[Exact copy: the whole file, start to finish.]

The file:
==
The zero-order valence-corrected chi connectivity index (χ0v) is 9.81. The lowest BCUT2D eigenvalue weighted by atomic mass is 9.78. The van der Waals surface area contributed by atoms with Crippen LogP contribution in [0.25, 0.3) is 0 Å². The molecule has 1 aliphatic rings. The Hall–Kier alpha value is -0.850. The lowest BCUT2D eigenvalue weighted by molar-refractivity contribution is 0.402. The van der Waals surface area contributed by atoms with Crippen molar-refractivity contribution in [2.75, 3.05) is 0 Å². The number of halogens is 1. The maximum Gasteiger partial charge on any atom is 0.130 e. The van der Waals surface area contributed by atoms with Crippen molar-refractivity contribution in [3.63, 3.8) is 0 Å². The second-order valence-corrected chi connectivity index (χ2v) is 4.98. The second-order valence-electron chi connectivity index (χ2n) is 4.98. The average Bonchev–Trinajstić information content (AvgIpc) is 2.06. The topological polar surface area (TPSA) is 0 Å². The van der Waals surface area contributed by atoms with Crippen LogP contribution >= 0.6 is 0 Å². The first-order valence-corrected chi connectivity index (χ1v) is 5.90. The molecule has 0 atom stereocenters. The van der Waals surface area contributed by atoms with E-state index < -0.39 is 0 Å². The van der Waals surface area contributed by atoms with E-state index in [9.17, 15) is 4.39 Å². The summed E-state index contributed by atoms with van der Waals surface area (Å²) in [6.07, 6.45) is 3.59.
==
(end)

The zero-order valence-corrected chi connectivity index (χ0v) is 9.81. The lowest BCUT2D eigenvalue weighted by atomic mass is 9.78. The van der Waals surface area contributed by atoms with Crippen LogP contribution in [0.25, 0.3) is 0 Å². The molecule has 1 aliphatic rings. The Hall–Kier alpha value is -0.850. The lowest BCUT2D eigenvalue weighted by molar-refractivity contribution is 0.402. The van der Waals surface area contributed by atoms with Crippen molar-refractivity contribution in [2.75, 3.05) is 0 Å². The number of halogens is 1. The maximum Gasteiger partial charge on any atom is 0.130 e. The van der Waals surface area contributed by atoms with Crippen molar-refractivity contribution in [3.63, 3.8) is 0 Å². The second-order valence-corrected chi connectivity index (χ2v) is 4.98. The second-order valence-electron chi connectivity index (χ2n) is 4.98. The average Bonchev–Trinajstić information content (AvgIpc) is 2.06. The topological polar surface area (TPSA) is 0 Å². The van der Waals surface area contributed by atoms with Crippen LogP contribution >= 0.6 is 0 Å². The first-order valence-corrected chi connectivity index (χ1v) is 5.90. The molecule has 0 atom stereocenters. The van der Waals surface area contributed by atoms with E-state index < -0.39 is 0 Å². The van der Waals surface area contributed by atoms with E-state index in [9.17, 15) is 4.39 Å². The summed E-state index contributed by atoms with van der Waals surface area (Å²) in [6.07, 6.45) is 3.59.